Strabismus, commonly  also known as Crossed eyes, is a condition whereby the two eyes of an individual do not align and causes each of the eyes to focus differently at objects in sight. It is more common in children, it may also occur later in life due to secondary causes such as trauma or brain injury, etc. When the eye turns inward, it is called esotropia and exotropia when turned outward. When turned upward, we term it hypertropia and hypotropia when turned downward.

An individual experiencing crossed eyes may present with one or all of the following signs and symptoms:

  • One of eyes pointing inward or outward (this is called a deviation), while the other one is looking normal. In some cases however, both eyes may both appear deviated with each looking in different directions.
  • Diplopia (or double vision) in most cases is reported by one who is suffering from crossed eyes, especially in severe cases. Both eyes are meant to capture similar images for the brain to interpret as a single better quality image in a process called Binocular Single Vision. But when crossed eyes is present, and the two eyes are fixating on different objects in the outer world, thereby presenting two different images to the brain, this in turn causes diplopia or confusion.
  • Reduced vision in the eye where deviation is present.
  • Reduced depth of focus: People with crossed eyes tend to have poor judgement of distance of an object.
  • Headaches may also be reported by a person experiencing crossed eyes.


Clinical procedures required to aid the diagnosis of crossed eyes or strabismus include:

  • Visual acuity test to determine how well the person can see at far and near both unaided (without corrective lenses in place) and also the current prescription of the person in place.
  • Cover uncover test to determine the extent of deviation.
  • Direct Ophthalmoscopy to examine the retina and it's important structures especially the macular.
  • Optical Coherent Tomography (OCT) to investigate any abnormal activity in the macular ( the point where sharpest image is been formed) and optic nerve head (the point where visual impulses are been transmitted to the brain for interpretation).
  • MRI and CT scans to investigate any underlying secondary causes of the crossed eyes, such as; cerebral palsy, tumor or nerve damage.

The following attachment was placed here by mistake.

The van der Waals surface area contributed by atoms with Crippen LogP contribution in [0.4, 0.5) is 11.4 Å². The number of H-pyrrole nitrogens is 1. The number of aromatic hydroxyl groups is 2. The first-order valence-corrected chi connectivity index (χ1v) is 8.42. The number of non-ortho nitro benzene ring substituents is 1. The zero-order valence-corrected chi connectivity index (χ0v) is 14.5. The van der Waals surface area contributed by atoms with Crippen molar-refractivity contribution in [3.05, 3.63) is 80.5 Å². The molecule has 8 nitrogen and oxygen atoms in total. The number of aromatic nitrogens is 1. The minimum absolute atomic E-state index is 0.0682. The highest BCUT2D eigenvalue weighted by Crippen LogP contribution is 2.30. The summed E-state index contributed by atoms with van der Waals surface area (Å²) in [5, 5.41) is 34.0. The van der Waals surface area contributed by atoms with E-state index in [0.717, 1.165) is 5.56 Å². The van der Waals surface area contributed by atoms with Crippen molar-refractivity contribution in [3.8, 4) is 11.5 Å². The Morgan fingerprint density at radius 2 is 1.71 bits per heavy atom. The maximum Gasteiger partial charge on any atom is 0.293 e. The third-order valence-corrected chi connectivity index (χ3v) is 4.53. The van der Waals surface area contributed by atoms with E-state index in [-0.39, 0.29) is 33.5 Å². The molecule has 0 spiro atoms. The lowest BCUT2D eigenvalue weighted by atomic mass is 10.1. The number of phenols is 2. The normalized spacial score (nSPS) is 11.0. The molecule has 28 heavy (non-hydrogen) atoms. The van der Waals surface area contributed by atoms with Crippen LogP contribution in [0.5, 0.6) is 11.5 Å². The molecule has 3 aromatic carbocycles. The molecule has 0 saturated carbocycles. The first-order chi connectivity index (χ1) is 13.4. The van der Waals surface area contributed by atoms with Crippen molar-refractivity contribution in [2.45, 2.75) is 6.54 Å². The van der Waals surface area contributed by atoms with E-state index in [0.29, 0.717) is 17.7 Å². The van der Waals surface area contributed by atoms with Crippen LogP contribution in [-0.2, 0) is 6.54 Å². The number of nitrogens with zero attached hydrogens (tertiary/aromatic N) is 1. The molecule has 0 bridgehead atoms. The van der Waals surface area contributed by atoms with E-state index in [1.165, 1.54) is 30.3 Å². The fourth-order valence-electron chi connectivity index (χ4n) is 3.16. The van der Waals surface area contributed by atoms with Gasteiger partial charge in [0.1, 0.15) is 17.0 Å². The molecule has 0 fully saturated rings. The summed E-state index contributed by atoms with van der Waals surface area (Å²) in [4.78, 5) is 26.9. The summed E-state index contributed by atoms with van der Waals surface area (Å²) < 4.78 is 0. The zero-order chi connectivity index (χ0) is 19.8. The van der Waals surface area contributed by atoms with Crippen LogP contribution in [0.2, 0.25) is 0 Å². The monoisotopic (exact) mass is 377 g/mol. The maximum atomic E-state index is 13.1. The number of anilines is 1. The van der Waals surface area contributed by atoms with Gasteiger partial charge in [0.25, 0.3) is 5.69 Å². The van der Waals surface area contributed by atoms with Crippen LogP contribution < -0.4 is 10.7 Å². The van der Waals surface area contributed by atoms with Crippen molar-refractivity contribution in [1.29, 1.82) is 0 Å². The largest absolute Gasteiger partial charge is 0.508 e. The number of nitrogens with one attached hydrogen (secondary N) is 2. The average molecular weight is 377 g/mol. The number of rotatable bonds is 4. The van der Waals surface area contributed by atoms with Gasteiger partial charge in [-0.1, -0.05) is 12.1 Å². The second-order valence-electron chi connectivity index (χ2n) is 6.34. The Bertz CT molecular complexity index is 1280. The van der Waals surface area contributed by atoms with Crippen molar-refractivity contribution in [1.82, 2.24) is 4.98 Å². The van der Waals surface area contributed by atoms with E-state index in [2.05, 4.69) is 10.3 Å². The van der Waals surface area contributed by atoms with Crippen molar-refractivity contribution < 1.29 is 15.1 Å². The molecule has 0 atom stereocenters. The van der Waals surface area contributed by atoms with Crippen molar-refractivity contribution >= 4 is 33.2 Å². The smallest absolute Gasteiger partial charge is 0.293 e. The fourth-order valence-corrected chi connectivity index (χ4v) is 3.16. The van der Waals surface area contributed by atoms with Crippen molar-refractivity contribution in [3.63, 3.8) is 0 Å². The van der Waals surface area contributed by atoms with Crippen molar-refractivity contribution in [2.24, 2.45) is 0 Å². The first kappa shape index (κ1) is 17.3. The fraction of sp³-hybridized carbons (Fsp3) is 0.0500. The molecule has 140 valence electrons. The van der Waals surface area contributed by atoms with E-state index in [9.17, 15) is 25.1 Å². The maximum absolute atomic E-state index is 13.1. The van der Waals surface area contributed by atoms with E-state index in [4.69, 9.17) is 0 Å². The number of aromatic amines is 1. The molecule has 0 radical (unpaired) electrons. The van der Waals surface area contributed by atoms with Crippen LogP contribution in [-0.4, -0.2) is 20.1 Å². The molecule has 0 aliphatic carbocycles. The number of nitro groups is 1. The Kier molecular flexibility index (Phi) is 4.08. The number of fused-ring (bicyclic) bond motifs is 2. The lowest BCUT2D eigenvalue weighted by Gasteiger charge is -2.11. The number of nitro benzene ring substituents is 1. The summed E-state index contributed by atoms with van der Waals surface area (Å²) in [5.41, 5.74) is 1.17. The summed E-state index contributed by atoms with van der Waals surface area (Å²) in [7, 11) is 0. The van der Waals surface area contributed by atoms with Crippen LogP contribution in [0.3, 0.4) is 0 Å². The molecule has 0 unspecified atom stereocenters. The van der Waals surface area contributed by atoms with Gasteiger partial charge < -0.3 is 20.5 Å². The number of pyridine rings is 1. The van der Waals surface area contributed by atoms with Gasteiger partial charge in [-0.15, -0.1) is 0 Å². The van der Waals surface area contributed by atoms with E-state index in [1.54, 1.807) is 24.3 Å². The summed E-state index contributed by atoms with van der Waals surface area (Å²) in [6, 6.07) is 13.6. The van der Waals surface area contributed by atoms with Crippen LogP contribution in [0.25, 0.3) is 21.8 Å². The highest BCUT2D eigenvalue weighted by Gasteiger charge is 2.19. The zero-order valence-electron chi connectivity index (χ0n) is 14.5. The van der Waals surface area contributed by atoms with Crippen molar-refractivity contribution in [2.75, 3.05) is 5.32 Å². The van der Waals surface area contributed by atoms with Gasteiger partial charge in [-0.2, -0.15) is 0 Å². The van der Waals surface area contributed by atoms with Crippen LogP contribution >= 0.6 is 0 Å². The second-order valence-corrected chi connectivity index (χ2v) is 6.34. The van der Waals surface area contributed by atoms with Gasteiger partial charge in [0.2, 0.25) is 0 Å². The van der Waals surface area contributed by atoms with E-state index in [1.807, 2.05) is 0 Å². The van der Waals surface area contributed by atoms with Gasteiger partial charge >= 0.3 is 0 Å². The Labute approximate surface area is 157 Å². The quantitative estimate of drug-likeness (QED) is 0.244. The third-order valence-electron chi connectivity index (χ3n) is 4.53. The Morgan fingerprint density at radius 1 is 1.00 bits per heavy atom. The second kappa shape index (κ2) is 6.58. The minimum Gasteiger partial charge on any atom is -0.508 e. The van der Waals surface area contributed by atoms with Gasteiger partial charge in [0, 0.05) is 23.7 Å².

Anyone having any of the following is at risk of having a crossed eyes:

  • A positive family history of crossed eyes.
  • Stroke or any form of brain injury.
  • Lazy eye or amblyopia in one or both eyes.
  • Damaged retina or macular.
  • Poor or no vision in one eye may cause the affected eye to deviate.
  • Brain tumors or any other form of brain disorders.
  • Diabetic patients that have developed complications in the eye may also develop a crossed eyes later.


Causes of Crossed Eyes

Crossed eyes in children is called infantile strabismus and is often times idiopathic, that is the cause is unknown. In other times, infantile strabismus may be from trauma induced at birth.

Crossed eyes that occurs later in life is usually from either of the following:

  • Long standing uncorrected refractive error especially when it is more severe in one eye than the other. This causes the affected eye to get suppressed by the brain, which can in turn cause the eye to be lazy (amblyopia) then eventually result in a deviated eye.
  • When the two eyes no longer work in unison due to an impaired nerve or eye muscle.
  • Due to stroke or cerebral palsy.
  • Physical injury or trauma to the eye, especially one that affects the brain.


Treatment of Crossed Eyes

Treatment plan that will be recommended by your eye doctor for crossed eyes depends on the severity and the underlying cause of the condition. Below are some of the options an eye doctor may explore in the management of strabismus:

  • Eye exercises or orthoptics: this is a form of therapy carried out by a specialist (an orthoptist), aimed at reviving the defaulting muscles responsible for the crossed eyes. It involves a series of exercises that will mostly be carried out by the sufferers themselves ranging from simple to comeplex ones. Therapy can also be based on appointments to the specialist's office.
  • Giving corrective lenses if the cause is as a result of an uncorrected refractive error. This option includes eye spectacles and contact lenses. Prisms may be also incorporated in prescription lenses to align the eyes.
  • Surgery to correct the defaulted muscles.
  • Use of eye patches. This is used when the crossed eyes is caused by amblyopia. The eye patch is worn over the good eye in order to force the bad eye to see in the absence of the good eye.

Your eye doctor may want to combine these options depending on the severity of the condition, for a better result.



Strabismus or crossed eyes or 'a squint’ is a condition where there is misalignment in one or both eyes and the two eyes are not focusing at the same direction. The may appear turned inward, outward, upward or downward. The condition can be constant or intermittent.

If there is anyone that has had any of the signs of crossed eyes or has had an head injury in the past, it is advisable such person visits an eye doctor for a comprehensive eye examination.

Early diagnosis and proper treatment of Crossed eyes have promised to give children and adults affected the ability to continue to have a healthy eye and vision development.





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